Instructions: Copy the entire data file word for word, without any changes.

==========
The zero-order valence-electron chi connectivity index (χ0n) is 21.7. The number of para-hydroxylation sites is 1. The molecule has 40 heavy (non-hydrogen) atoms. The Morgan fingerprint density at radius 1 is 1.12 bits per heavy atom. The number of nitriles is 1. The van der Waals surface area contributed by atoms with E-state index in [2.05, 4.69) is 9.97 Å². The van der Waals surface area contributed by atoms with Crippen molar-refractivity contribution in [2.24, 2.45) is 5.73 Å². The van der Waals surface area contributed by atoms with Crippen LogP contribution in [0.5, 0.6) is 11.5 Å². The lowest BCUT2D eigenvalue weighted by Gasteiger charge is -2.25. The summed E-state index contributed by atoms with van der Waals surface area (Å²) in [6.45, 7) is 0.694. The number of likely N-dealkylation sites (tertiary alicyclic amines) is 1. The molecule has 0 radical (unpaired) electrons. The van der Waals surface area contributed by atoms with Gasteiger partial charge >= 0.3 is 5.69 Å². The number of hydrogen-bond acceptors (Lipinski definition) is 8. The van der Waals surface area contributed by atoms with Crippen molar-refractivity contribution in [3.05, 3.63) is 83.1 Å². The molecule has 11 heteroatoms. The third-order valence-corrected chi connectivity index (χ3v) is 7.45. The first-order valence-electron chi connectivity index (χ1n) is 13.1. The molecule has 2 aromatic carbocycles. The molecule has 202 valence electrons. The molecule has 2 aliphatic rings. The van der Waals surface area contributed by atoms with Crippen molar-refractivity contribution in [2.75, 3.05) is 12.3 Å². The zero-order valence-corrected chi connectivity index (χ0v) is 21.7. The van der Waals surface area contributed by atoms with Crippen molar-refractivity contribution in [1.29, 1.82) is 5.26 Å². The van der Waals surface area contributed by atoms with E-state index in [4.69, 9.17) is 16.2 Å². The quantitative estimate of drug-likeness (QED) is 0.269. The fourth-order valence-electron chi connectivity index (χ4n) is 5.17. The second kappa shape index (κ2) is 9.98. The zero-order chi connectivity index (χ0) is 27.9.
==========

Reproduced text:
The zero-order valence-electron chi connectivity index (χ0n) is 21.7. The number of para-hydroxylation sites is 1. The molecule has 40 heavy (non-hydrogen) atoms. The Morgan fingerprint density at radius 1 is 1.12 bits per heavy atom. The number of nitriles is 1. The van der Waals surface area contributed by atoms with E-state index in [2.05, 4.69) is 9.97 Å². The van der Waals surface area contributed by atoms with Crippen molar-refractivity contribution in [2.24, 2.45) is 5.73 Å². The van der Waals surface area contributed by atoms with Crippen LogP contribution in [0.5, 0.6) is 11.5 Å². The lowest BCUT2D eigenvalue weighted by Gasteiger charge is -2.25. The summed E-state index contributed by atoms with van der Waals surface area (Å²) in [6.45, 7) is 0.694. The number of likely N-dealkylation sites (tertiary alicyclic amines) is 1. The molecule has 0 radical (unpaired) electrons. The van der Waals surface area contributed by atoms with Gasteiger partial charge >= 0.3 is 5.69 Å². The number of hydrogen-bond acceptors (Lipinski definition) is 8. The van der Waals surface area contributed by atoms with Crippen molar-refractivity contribution in [3.05, 3.63) is 83.1 Å². The molecule has 11 heteroatoms. The third-order valence-corrected chi connectivity index (χ3v) is 7.45. The first-order valence-electron chi connectivity index (χ1n) is 13.1. The molecule has 2 aromatic carbocycles. The molecule has 202 valence electrons. The molecule has 2 aliphatic rings. The van der Waals surface area contributed by atoms with Crippen molar-refractivity contribution in [2.75, 3.05) is 12.3 Å². The zero-order valence-corrected chi connectivity index (χ0v) is 21.7. The van der Waals surface area contributed by atoms with Crippen molar-refractivity contribution in [1.29, 1.82) is 5.26 Å². The van der Waals surface area contributed by atoms with E-state index in [4.69, 9.17) is 16.2 Å². The quantitative estimate of drug-likeness (QED) is 0.269. The fourth-order valence-electron chi connectivity index (χ4n) is 5.17. The second kappa shape index (κ2) is 9.98. The zero-order chi connectivity index (χ0) is 27.9.